Even today, a whopping 15 years after the Manifesto of Agile Software Development was written, agile development remains shielded in confusion – particularly, by the question of who exactly is driving the ship?
In this article, we cover where project management (PM) fits into the agile process, and how this implicates change requests.
Wait – where’s the PM?
With agile development, the role of the PM is diffused among the team.
Traditional development projects put the project manager at the hub of the wheel, with each different stakeholder, team, or project element sitting on the rim around them.
But agile is different.
Instead of an all-seeing project manager, most agile development projects will have a scrum master.
This fulfils many of the jobs that the project manager would do.
The difference is that, instead of running the whole project, including:
- stakeholder wrangling and management
- team organization
- project tracking
- budget tracking
- and change requests,
the scrum master is instead concerned with getting the best from the team.
For example, a scrum master might facilitate meetings, drive to the project milestones, and make sure that the team can work, keeping other things off their plates.
However, the scrum master is not responsible for the overall project delivery.
For example, there might be a question of time/quality trade off with an aspect of development. Normally, it would be the project manager who makes that call. However, a scrum master would leave that decision up to the relevant team.
The result is that the best qualified decision maker is the one who ends up making decisions, creating better results over time.
How agile handles change requests
Which, of course, brings us to change requests.
If there’s no PM, who do stakeholders get in touch with when the scope of the project changes?
The answer is that the agile process itself will absorb changes.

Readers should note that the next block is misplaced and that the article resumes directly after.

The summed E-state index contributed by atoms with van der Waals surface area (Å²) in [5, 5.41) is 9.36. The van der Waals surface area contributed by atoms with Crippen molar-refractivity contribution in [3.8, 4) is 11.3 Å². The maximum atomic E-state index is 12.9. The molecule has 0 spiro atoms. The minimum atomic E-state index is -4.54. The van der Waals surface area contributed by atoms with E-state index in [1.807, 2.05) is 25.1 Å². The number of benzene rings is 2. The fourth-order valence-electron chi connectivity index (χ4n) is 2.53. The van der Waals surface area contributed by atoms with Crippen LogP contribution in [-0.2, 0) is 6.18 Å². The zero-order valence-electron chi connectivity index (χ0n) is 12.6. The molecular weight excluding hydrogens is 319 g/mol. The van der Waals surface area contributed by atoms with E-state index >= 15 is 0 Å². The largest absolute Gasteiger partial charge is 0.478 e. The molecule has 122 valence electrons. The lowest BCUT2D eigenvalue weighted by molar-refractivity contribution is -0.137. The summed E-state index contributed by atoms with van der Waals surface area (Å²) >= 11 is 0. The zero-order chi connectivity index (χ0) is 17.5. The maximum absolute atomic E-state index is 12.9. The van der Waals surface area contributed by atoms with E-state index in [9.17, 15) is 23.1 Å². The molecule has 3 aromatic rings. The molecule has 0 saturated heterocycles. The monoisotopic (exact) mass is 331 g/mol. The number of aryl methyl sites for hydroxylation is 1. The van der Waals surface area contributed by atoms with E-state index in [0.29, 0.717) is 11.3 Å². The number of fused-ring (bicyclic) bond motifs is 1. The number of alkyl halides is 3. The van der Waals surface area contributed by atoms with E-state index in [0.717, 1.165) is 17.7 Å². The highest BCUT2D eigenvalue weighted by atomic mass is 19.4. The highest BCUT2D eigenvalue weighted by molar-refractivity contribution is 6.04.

The objective of agile development is to present stakeholders and relevant contacts working software at every step of the process. This means that the team can elicit feedback from stakeholders as the project unfolds, and ensure that what’s produced fits the requirements.
Because of this iterative, adaptive process, change happens naturally.
For example, imagine a UX designer and a developer were working on changing the purchase flow for an airline website. You might develop a shell site and present it to stakeholders and to end users.
Now, imagine that people identified that the button to get from browsing to buying was hard to find. And imagine that the stakeholders were unhappy with how many steps it took.
Out of that feedback, the team has two change requests:
- Move the location of the ‘buy’ call to action
- Restructure the purchase flow so it’s spread across fewer steps
Because it’s so early in the process, these changes are easily dealt with before the next sprint and presentation to the client and end users.
Therefore, the changes happen naturally, without the need for a change request.
This idea of natural change, avoiding a formal change request and skirting the need for a formalized change management process beyond documentation, is the driving force of agile development.
The benefits are clear – ongoing change can occur without slowing the pace of development.
And because the relevant stakeholders and end users are consulted throughout the process, the final product more closely matches the needs of the organization – which is better for everyone.
How to manage change and adapt to new ideas is always a challenge for a project. Normally, it’s the project manager who gets squeezed, making decisions on what change is included and thus being saddled with the consequences of those changes.
But with agile development and its absorbed project management style, there is a quick and constant approach to change requests, and as a result, no saddling. The team works to deliver the best possible deliverable for the organization and the end user, and adapts to change as new and brilliant ideas come to light.